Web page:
The South Palm Springs development of Green Fairway Estates met a tragic end. Before the Alexander Construction Company could finish the small community of homes designed by Donald Wexler, the Alexander family died in a plane crash that ended their productive 10-year streak of midcentury home building. Only a handful of the original fairway homes had been built before the family was gone.
One with a set-back center entry fell into its own ongoing tragedy. It was turned into a hackneyed assisted living home where patients eventually lived in squalor while the owner succumbed to a gambling problem.
Judy Christensen and her husband, Steve Powell, found the “dump” of a home on Tahquitz Creek Golf Course while looking for a vacation pad where they could spend weekends away from San Diego. Little about it resembled the vacation-ready homes of the Alexanders’ promotional brochure. But the bank-foreclosed price was right, as was the neighborhood, a mix of the Alexanders’ Green Fairway designs from 1965 and later variations that grabbed embellishments from Hawaiian and Southwest adobe styles.
The home was original in story and in shell, but little more. “There was nothing vintage left in this house. Nothing,” laments Christensen. So they started over, taking cues from the original floor plan to piece 1965 back together again. Walnut floors and poured terrazzo complemented Wexler’s layout.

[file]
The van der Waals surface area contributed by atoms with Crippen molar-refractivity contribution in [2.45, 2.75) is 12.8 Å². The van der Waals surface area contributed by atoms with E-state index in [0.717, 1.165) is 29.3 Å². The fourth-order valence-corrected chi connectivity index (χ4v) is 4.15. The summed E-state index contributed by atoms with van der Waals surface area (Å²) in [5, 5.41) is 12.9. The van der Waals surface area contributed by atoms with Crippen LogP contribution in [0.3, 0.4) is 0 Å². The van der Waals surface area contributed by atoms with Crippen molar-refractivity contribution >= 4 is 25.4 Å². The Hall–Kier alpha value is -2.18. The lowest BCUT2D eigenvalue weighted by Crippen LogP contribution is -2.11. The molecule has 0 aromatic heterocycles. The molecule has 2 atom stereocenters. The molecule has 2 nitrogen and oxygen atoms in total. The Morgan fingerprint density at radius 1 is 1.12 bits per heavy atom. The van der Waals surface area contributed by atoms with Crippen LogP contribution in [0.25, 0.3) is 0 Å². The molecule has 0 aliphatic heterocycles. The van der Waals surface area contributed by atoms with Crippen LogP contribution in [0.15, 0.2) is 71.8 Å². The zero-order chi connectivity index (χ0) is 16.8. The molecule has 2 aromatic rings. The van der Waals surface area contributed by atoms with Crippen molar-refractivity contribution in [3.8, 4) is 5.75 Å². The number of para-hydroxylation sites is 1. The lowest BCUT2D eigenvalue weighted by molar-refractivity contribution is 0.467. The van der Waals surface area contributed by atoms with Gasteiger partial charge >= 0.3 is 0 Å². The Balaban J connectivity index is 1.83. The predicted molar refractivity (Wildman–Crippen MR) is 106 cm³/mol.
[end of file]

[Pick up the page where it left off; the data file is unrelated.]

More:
The renovation stretched across years of working weekends. “It was crazy,” Christensen recalls. “And we lived there through it once all of the new windows were in — just us and crickets!”
A detail the couple coveted from the original plan was a custom free-floating conical fireplace that once hung from the ceiling. A gas-fueled fire filled the bowl below. A number of the Green Fairway Estates homes had featured the fireplaces; few remain intact.
Christensen, a graphic artist by trade, didn’t think twice about designing one. “I have a girlfriend who does lighting design and has a metal fabricator,” she says. “The hood and top part were fabricated in Mexico, and the bowl was spun in L.A.”
Powell crawled through the attic to connect the monstrous hood to the chimney. “A gas line was already there on the wall,” he explains. “We just had to run the pipe, then add the raised hearth.” The first time they lit it, Powell “was afraid we were going to burn the house down,” he admits. But it fired right up as if it had been there since the 1960s. In the summer, the mod fireplace is just for looks, but on a cold winter morning, it heats the room quickly and efficiently. Christensen has since made several others for friends.
In researching the home’s era after they purchased it nine years ago, Christensen became so enamored of midcentury everything that it spawned her business: She is co-owner of Mix Modern vintage boutique on Perez Road in Cathedral City. Occasionally, a special piece will come into the shop that she can’t resist swapping out for something at home. Mostly, though, she sticks with their original design.
The conical fireplace Judy Christensen had fabricated to drop down between the dining room and living room resembles the home’s original. The couple hooked it to an existing gas line and added the wood platform hearth.
“The biggest takeaway for me was finding this home and saving it,” she says. “We did so much of the work ourselves, made the best of it, and lived here when it was almost unlivable. It was our labor of love.”